Conclusions: Although the degree of placental transfer of sufentanil appeared greater than that of fentanyl, lower MV sufentanil concentrations resulted in less fetal exposure to sufentanil. The lower NACS at 24 h in group B-F may reflect the continued presence of fentanyl in the neonate.
Key words: Analgesics, opioid: fentanyl; sufentanil. Anesthesia: obstetric. Anesthetic techniques: epidural.
EPIDURAL sufentanil and fentanyl are administered routinely in combination with bupivacaine to enhance analgesia during labor and delivery. The effects of epidural local anesthetic-opioid combinations on the parturient woman and the course of labor have been well documented. [1-4] However, there is little information regarding the accumulation of epidurally administered lipophilic opioids in the newborn and of possible adverse neonatal effects. This prospective, double-blind study was primarily designed to determine fetal and maternal plasma opioid concentrations after epidural sufentanil-bupivacaine and fentanyl-bupivacaine mixtures administered for labor and delivery and to assess neonatal neurobehavioral status. Information regarding analgesic efficacy and side effects also was obtained.
Materials and Methods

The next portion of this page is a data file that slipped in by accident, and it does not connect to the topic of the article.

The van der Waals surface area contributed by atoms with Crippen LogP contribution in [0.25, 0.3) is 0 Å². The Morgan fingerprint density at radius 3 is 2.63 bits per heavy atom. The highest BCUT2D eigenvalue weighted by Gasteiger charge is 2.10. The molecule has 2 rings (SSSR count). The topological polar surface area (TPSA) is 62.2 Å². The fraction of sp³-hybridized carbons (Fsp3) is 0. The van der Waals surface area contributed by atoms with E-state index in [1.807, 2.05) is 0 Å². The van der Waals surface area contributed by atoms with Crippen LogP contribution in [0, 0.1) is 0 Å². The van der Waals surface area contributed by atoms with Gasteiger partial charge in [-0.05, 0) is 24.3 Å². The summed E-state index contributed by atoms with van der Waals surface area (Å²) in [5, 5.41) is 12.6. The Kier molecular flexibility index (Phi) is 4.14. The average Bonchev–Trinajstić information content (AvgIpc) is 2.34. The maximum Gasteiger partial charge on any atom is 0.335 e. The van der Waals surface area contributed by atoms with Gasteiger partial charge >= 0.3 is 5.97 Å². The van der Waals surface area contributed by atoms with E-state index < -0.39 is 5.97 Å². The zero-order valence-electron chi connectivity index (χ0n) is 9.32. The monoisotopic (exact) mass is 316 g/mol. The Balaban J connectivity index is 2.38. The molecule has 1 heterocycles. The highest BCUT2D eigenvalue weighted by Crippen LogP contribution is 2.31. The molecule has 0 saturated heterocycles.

After approval of the study by the Human Subjects Committee, written informed consent was obtained from 36 healthy, term parturient women with uncomplicated pregnancies who requested epidural analgesia during labor. No subject had received any analgesic drugs before enrolling in the study. Patients were randomly assigned to receive plain bupivacaine (group B; n = 13), bupivacaine with fentanyl (group B-F; n = 14), or bupivacaine with sufentanil (group B-S; n = 9) in a double-blind manner. Group assignments were determined by a random numbers table and were sealed in sequentially numbered envelopes. Study solutions were freshly prepared by an anesthesiologist not involved in patient management or data collection. Epidural catheters were inserted via the L2-L3 or L3-L4 interspace by a standard technique. All patients received a 10-15 ml/kg intravenous infusion of lactated Ringer's solution before epidural block. An epinephrine test dose was not used. An initial 12-ml dose of study solution was administered incrementally through the epidural catheter over a 2-min period. This consisted of 12 ml 0.25% bupivacaine in group B, 12 ml 0.125% bupivacaine plus 6.25 micro gram/ml fentanyl (75 micro gram) in group B-F, and 12 ml 0.125% bupivacaine plus 1.25 micro gram/ml sufentanil (15 micro gram) in group B-S. Twenty minutes later, a continuous epidural infusion was started at 10 ml/h with group B receiving 0.125% bupivacaine, group B-F receiving 0.125% bupivacaine plus fentanyl 1.5 micro gram/ml and group B-S receiving 0.125% bupivacaine plus sufentanil 0.25 micro gram/ml. Breakthrough pain was treated with 5-ml boluses of 0.25% bupivacaine and by increasing the epidural infusion rate by 2 ml/h. The infusion rate was decreased by 2 ml/h increments if the sensory level was too high or motor block was considered excessive. The epidural infusion was continued throughout the second stage until delivery.